Theo Cray, a socially awkward computational biologist, is a suspect in the murder of a former student found dead in the Montana woods.
Cray is released once local authorities find evidence that she was mauled by a bear, but he keeps inserting himself into the case and starts making connections to other disappearances.
“Nature controls us more than we want to admit.”Andrew Mayne, The Naturalist
This was an excellent book until two-thirds of the way through, when it started to drag and then suddenly morphed into an action novel for the last few chapters.
Even though the book veered off course for me toward the end, I loved the nerdy Cray as a leading character. I liked his analytical approach to the evidence combined with the absurd decisions he would sometimes make in situations involving people.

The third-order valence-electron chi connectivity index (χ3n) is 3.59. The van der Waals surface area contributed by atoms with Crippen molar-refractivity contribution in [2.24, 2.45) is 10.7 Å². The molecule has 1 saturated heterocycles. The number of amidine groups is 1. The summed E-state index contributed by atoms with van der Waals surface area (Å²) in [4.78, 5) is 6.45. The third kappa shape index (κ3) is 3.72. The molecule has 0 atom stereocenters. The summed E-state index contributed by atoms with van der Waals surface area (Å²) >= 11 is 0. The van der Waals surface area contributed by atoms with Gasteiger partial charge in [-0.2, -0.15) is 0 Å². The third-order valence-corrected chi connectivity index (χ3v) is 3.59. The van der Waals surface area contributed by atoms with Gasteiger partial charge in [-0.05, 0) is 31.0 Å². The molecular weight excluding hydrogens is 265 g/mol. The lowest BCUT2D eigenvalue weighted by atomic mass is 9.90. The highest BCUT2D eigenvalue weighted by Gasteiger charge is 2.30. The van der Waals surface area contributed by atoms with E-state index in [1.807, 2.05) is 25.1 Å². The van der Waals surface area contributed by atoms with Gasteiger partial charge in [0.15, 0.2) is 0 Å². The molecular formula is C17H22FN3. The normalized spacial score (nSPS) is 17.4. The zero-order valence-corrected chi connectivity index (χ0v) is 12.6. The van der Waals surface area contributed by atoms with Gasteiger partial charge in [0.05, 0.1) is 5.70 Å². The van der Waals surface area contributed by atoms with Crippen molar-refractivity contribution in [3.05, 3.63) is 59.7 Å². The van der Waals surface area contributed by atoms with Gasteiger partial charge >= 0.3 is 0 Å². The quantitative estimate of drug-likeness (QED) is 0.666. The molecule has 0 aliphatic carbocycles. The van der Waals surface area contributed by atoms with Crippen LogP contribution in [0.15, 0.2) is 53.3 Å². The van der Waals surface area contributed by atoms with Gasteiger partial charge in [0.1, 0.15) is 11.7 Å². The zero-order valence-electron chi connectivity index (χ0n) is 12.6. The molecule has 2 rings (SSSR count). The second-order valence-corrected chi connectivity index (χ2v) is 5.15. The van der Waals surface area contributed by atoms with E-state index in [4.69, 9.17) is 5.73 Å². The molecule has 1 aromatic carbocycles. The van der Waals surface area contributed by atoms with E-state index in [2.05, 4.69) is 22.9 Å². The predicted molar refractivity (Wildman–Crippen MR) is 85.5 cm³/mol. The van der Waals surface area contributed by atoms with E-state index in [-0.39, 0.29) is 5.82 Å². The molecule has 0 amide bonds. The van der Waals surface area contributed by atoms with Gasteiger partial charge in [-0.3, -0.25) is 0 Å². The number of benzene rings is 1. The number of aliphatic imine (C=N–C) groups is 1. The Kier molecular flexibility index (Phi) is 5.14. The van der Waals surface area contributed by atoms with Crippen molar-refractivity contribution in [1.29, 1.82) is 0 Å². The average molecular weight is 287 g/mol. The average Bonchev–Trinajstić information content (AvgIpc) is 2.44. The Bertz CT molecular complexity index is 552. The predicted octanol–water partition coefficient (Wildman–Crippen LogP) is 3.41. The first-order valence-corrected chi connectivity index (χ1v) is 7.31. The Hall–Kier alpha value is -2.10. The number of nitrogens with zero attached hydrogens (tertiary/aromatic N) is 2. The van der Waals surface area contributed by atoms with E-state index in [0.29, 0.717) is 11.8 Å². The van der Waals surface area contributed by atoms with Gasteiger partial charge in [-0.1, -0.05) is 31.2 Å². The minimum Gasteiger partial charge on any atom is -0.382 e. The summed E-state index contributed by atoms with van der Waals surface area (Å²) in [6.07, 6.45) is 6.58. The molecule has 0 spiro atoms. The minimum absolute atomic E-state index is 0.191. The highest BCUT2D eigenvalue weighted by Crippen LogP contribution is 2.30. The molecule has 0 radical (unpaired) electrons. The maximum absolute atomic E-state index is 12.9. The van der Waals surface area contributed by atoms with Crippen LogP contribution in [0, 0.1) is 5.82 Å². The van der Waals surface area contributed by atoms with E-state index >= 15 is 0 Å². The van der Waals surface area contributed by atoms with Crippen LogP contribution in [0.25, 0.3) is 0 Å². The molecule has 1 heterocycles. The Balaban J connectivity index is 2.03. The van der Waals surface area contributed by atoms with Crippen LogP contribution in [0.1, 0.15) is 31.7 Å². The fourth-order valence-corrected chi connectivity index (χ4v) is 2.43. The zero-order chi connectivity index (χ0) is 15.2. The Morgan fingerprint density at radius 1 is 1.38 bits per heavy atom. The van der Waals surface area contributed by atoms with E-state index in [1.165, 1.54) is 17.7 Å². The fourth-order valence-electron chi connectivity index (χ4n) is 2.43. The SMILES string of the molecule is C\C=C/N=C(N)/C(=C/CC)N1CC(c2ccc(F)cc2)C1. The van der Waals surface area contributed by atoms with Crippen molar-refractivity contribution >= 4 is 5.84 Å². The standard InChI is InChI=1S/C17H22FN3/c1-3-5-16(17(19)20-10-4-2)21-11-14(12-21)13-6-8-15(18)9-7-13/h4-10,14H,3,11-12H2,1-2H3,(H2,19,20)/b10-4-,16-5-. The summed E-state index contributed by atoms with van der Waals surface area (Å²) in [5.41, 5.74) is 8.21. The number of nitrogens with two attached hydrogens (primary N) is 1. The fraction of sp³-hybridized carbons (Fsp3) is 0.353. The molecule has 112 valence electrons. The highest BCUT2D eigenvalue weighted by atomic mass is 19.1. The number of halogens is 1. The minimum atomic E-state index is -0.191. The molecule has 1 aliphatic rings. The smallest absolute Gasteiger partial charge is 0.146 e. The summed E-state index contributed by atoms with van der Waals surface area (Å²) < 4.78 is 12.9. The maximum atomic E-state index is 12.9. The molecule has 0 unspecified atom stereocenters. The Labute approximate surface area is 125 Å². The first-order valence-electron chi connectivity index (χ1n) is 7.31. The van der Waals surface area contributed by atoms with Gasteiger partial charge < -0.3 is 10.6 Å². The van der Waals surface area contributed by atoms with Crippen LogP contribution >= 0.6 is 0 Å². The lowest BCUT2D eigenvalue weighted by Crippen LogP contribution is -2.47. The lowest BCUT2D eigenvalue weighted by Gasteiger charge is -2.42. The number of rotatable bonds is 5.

I also liked the comparisons, like “This isn’t hell, but the entrance can’t be far,” and the observations about human nature that were woven into the book.
Even though I rated this book 3 stars, I will most definitely read other books in the Naturalist series. I’m invested in Cray as a main character. And, as someone familiar with the inner workings of higher ed, I can’t wait to see the lengths he goes to avoid faculty meetings in the rest of the series.
Andrew Mayne’s books can be found on Amazon in a variety of formats. Several of his works are available electronically for free to Prime members through Prime Reading.
For more about the author, who started his publishing career as an independent author, visit his website, www.andrewmayne.com.